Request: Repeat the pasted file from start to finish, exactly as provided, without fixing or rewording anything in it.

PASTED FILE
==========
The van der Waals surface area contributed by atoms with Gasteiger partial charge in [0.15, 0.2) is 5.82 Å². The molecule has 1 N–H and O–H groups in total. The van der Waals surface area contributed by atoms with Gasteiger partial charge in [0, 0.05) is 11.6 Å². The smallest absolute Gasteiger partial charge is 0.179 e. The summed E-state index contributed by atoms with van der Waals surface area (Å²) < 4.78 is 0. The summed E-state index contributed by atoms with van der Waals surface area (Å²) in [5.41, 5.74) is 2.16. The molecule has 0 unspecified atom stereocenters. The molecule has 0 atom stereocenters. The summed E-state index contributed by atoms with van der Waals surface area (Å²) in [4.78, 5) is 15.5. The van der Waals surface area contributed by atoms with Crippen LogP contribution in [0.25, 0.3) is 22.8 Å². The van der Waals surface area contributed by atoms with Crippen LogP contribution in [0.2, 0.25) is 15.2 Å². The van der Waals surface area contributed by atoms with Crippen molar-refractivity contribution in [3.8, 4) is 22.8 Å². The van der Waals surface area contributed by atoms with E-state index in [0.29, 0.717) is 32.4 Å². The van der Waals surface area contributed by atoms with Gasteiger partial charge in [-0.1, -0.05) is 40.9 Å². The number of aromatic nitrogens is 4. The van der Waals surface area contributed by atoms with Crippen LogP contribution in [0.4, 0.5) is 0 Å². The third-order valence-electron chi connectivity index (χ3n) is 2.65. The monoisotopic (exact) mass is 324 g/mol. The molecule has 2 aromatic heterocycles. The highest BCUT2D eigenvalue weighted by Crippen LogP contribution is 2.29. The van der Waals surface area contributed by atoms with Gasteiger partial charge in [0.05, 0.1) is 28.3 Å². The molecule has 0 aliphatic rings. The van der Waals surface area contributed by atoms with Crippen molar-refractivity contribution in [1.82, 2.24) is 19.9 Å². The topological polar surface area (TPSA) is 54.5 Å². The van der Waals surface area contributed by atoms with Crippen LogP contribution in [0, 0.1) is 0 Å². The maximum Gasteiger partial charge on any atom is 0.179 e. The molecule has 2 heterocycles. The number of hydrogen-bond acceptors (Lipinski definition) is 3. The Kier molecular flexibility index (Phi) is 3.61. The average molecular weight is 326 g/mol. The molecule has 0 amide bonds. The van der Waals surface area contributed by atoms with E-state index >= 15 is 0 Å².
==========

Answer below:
The van der Waals surface area contributed by atoms with Gasteiger partial charge in [0.15, 0.2) is 5.82 Å². The molecule has 1 N–H and O–H groups in total. The van der Waals surface area contributed by atoms with Gasteiger partial charge in [0, 0.05) is 11.6 Å². The smallest absolute Gasteiger partial charge is 0.179 e. The summed E-state index contributed by atoms with van der Waals surface area (Å²) < 4.78 is 0. The summed E-state index contributed by atoms with van der Waals surface area (Å²) in [5.41, 5.74) is 2.16. The molecule has 0 unspecified atom stereocenters. The molecule has 0 atom stereocenters. The summed E-state index contributed by atoms with van der Waals surface area (Å²) in [4.78, 5) is 15.5. The van der Waals surface area contributed by atoms with Crippen LogP contribution in [0.25, 0.3) is 22.8 Å². The van der Waals surface area contributed by atoms with Crippen LogP contribution in [0.2, 0.25) is 15.2 Å². The van der Waals surface area contributed by atoms with Crippen molar-refractivity contribution in [3.8, 4) is 22.8 Å². The van der Waals surface area contributed by atoms with E-state index in [0.29, 0.717) is 32.4 Å². The van der Waals surface area contributed by atoms with Gasteiger partial charge in [-0.1, -0.05) is 40.9 Å². The number of aromatic nitrogens is 4. The van der Waals surface area contributed by atoms with Crippen LogP contribution in [0.4, 0.5) is 0 Å². The third-order valence-electron chi connectivity index (χ3n) is 2.65. The monoisotopic (exact) mass is 324 g/mol. The molecule has 2 aromatic heterocycles. The highest BCUT2D eigenvalue weighted by Crippen LogP contribution is 2.29. The van der Waals surface area contributed by atoms with Gasteiger partial charge in [0.05, 0.1) is 28.3 Å². The molecule has 0 aliphatic rings. The van der Waals surface area contributed by atoms with Crippen molar-refractivity contribution in [1.82, 2.24) is 19.9 Å². The topological polar surface area (TPSA) is 54.5 Å². The van der Waals surface area contributed by atoms with Crippen LogP contribution in [0, 0.1) is 0 Å². The maximum Gasteiger partial charge on any atom is 0.179 e. The molecule has 2 heterocycles. The number of hydrogen-bond acceptors (Lipinski definition) is 3. The Kier molecular flexibility index (Phi) is 3.61. The average molecular weight is 326 g/mol. The molecule has 0 amide bonds. The van der Waals surface area contributed by atoms with E-state index >= 15 is 0 Å².